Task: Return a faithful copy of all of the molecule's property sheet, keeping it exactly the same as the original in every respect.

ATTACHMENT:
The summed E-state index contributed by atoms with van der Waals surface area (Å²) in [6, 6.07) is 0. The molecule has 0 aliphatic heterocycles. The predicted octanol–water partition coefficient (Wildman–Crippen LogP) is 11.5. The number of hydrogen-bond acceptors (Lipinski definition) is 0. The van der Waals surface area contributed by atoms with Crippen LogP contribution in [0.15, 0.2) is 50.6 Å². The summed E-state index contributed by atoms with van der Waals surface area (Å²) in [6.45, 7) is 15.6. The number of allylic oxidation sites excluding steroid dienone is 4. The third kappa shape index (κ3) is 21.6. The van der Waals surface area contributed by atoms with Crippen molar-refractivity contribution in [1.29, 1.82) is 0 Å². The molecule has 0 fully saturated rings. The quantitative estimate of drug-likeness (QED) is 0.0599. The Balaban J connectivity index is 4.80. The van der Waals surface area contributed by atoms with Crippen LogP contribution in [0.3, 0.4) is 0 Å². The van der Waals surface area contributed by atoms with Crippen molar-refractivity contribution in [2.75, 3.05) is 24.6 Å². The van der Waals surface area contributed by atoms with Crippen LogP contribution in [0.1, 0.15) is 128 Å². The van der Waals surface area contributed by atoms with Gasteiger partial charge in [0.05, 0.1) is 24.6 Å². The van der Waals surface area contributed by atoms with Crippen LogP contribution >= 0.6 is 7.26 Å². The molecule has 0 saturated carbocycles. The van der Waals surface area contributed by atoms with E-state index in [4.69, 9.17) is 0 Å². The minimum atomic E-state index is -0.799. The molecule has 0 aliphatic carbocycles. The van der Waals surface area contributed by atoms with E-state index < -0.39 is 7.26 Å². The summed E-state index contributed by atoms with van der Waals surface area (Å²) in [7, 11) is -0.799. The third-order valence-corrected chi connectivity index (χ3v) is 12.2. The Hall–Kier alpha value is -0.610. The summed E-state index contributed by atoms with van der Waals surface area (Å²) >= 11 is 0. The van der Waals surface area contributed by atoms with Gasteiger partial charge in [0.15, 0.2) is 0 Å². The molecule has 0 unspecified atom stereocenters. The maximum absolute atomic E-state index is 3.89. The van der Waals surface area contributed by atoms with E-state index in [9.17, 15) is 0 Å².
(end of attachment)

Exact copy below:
The summed E-state index contributed by atoms with van der Waals surface area (Å²) in [6, 6.07) is 0. The molecule has 0 aliphatic heterocycles. The predicted octanol–water partition coefficient (Wildman–Crippen LogP) is 11.5. The number of hydrogen-bond acceptors (Lipinski definition) is 0. The van der Waals surface area contributed by atoms with Crippen LogP contribution in [0.15, 0.2) is 50.6 Å². The summed E-state index contributed by atoms with van der Waals surface area (Å²) in [6.45, 7) is 15.6. The number of allylic oxidation sites excluding steroid dienone is 4. The third kappa shape index (κ3) is 21.6. The van der Waals surface area contributed by atoms with Crippen molar-refractivity contribution in [1.29, 1.82) is 0 Å². The molecule has 0 fully saturated rings. The quantitative estimate of drug-likeness (QED) is 0.0599. The Balaban J connectivity index is 4.80. The van der Waals surface area contributed by atoms with Crippen LogP contribution in [0.3, 0.4) is 0 Å². The van der Waals surface area contributed by atoms with Crippen molar-refractivity contribution in [2.75, 3.05) is 24.6 Å². The van der Waals surface area contributed by atoms with Crippen LogP contribution in [0.1, 0.15) is 128 Å². The van der Waals surface area contributed by atoms with Gasteiger partial charge in [0.05, 0.1) is 24.6 Å². The van der Waals surface area contributed by atoms with Crippen LogP contribution >= 0.6 is 7.26 Å². The molecule has 0 saturated carbocycles. The van der Waals surface area contributed by atoms with E-state index in [4.69, 9.17) is 0 Å². The minimum atomic E-state index is -0.799. The molecule has 0 aliphatic carbocycles. The van der Waals surface area contributed by atoms with E-state index < -0.39 is 7.26 Å². The summed E-state index contributed by atoms with van der Waals surface area (Å²) in [7, 11) is -0.799. The third-order valence-corrected chi connectivity index (χ3v) is 12.2. The Hall–Kier alpha value is -0.610. The summed E-state index contributed by atoms with van der Waals surface area (Å²) >= 11 is 0. The van der Waals surface area contributed by atoms with Gasteiger partial charge in [0.15, 0.2) is 0 Å². The molecule has 0 unspecified atom stereocenters. The maximum absolute atomic E-state index is 3.89. The van der Waals surface area contributed by atoms with E-state index in [9.17, 15) is 0 Å².